Her teammates would watch, from time to time, as Reynetta Phillips walked onto the campus of Savannah State University. Sometimes, the heat of the day was unbearable.
They had a lot of questions about the new addition to the women’s basketball team. Though she was a stranger to the people currently on the team, she was no stranger to the university, Coach Cedric Baker, or the Savannah State University women’s basketball program.
"It says a lot about Reynetta as a person to see her so hungry for another opportunity after what she's been through," Baker said.
Phillips was returning to the university and athletics after leaving for six years.
Her second attempt at college basketball came with more than the regular stresses of a student-athlete. This time, she came with a child.
Basketball Saved Her
The Marshall, Texas, native- standing 6 feet 8 inches tall- began playing basketball when she was 6 years old. She grew up playing multiple sports but realized her interest was in basketball.
“Basketball was something that I grew up around, and I just love it; I love the sport,” Phillips said. In addition to growing up around it and just loving the game, she believes that basketball not only changed her life; it saved it.
Children, teens, and young adults around the world can say sports gave them opportunities to be better- better people and better financially. Sports have also supplied them with better opportunities to receive an education.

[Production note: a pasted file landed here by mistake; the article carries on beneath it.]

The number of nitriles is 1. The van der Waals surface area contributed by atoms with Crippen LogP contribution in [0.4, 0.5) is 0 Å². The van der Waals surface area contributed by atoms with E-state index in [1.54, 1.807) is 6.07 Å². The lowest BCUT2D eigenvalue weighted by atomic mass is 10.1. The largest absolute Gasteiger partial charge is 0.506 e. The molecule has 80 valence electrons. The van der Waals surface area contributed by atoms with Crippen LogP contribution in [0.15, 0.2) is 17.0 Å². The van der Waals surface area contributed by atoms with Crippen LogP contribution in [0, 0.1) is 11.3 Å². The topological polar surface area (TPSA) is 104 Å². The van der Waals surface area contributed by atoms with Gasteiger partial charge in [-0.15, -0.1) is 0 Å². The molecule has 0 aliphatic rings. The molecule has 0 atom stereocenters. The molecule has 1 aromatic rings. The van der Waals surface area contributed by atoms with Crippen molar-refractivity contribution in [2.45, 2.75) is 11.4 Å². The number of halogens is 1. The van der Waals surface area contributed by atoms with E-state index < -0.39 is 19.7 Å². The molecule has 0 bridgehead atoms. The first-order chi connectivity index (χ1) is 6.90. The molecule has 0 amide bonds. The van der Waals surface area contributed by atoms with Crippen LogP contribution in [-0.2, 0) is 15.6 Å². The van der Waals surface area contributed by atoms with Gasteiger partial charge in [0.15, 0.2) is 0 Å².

Sports provide a way to keep children off of the streets, providing them with a sense of a safe haven.
The Frank Callen Boys & Girls Club in Savannah, Ga., does just that.
According to its website, the Frank Callen Boys & Girls Club promotes academic success, good character and citizenship, healthy lifestyles, better outcomes, and aims to have a positive impact on the children’s lives.
The club works to coordinate sports and recreational activities to develop fitness, illustrate positive use of leisure time, and provide skills for stress management and social skills.
Unit Director Karen Hamilton says she views the boys and girls club as being a positive alternative.
“At the boys and girls club we provide a positive, safe place for kids ages 5 to 18 to come have fun and learn leadership skills, enrichment skills, and good character skills,” she said. “It’s just a safe, positive place for kids to learn and grow.”
Larry Johnson, the Frank Callen Boys & Girls Club gym director and coach, says he feels as though his role in the children’s lives is an important one.
“My role here is…it’s more than being a coach. It’s more being a father figure to a lot of our young men and plus our young ladies too,” he said.
Johnson said he recognizes the importance and the benefits of recreation, and, specifically, the game of basketball to the children at the boys and girls club. Though sports and the game of basketball is important, their academics are just as important to him.